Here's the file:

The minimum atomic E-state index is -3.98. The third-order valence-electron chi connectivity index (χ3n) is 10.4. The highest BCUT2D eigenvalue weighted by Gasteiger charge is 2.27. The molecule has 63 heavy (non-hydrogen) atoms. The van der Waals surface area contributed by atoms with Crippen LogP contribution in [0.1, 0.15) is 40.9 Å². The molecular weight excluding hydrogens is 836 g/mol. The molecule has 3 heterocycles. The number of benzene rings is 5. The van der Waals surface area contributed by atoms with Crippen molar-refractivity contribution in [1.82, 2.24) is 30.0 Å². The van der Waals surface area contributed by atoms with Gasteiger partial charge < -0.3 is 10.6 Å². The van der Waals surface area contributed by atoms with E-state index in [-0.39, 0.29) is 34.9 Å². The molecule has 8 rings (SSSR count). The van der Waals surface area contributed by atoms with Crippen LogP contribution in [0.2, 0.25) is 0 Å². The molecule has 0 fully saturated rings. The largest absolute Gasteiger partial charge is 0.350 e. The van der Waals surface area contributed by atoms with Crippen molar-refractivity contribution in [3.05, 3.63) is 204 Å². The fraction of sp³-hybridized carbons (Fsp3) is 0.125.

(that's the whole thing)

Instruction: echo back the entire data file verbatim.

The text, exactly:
The minimum atomic E-state index is -3.98. The third-order valence-electron chi connectivity index (χ3n) is 10.4. The highest BCUT2D eigenvalue weighted by Gasteiger charge is 2.27. The molecule has 63 heavy (non-hydrogen) atoms. The van der Waals surface area contributed by atoms with Crippen LogP contribution in [0.1, 0.15) is 40.9 Å². The molecular weight excluding hydrogens is 836 g/mol. The molecule has 3 heterocycles. The number of benzene rings is 5. The van der Waals surface area contributed by atoms with Crippen molar-refractivity contribution in [1.82, 2.24) is 30.0 Å². The van der Waals surface area contributed by atoms with Gasteiger partial charge < -0.3 is 10.6 Å². The van der Waals surface area contributed by atoms with E-state index in [-0.39, 0.29) is 34.9 Å². The molecule has 8 rings (SSSR count). The van der Waals surface area contributed by atoms with Crippen LogP contribution in [0.2, 0.25) is 0 Å². The molecule has 0 fully saturated rings. The largest absolute Gasteiger partial charge is 0.350 e. The van der Waals surface area contributed by atoms with Crippen molar-refractivity contribution in [3.05, 3.63) is 204 Å². The fraction of sp³-hybridized carbons (Fsp3) is 0.125.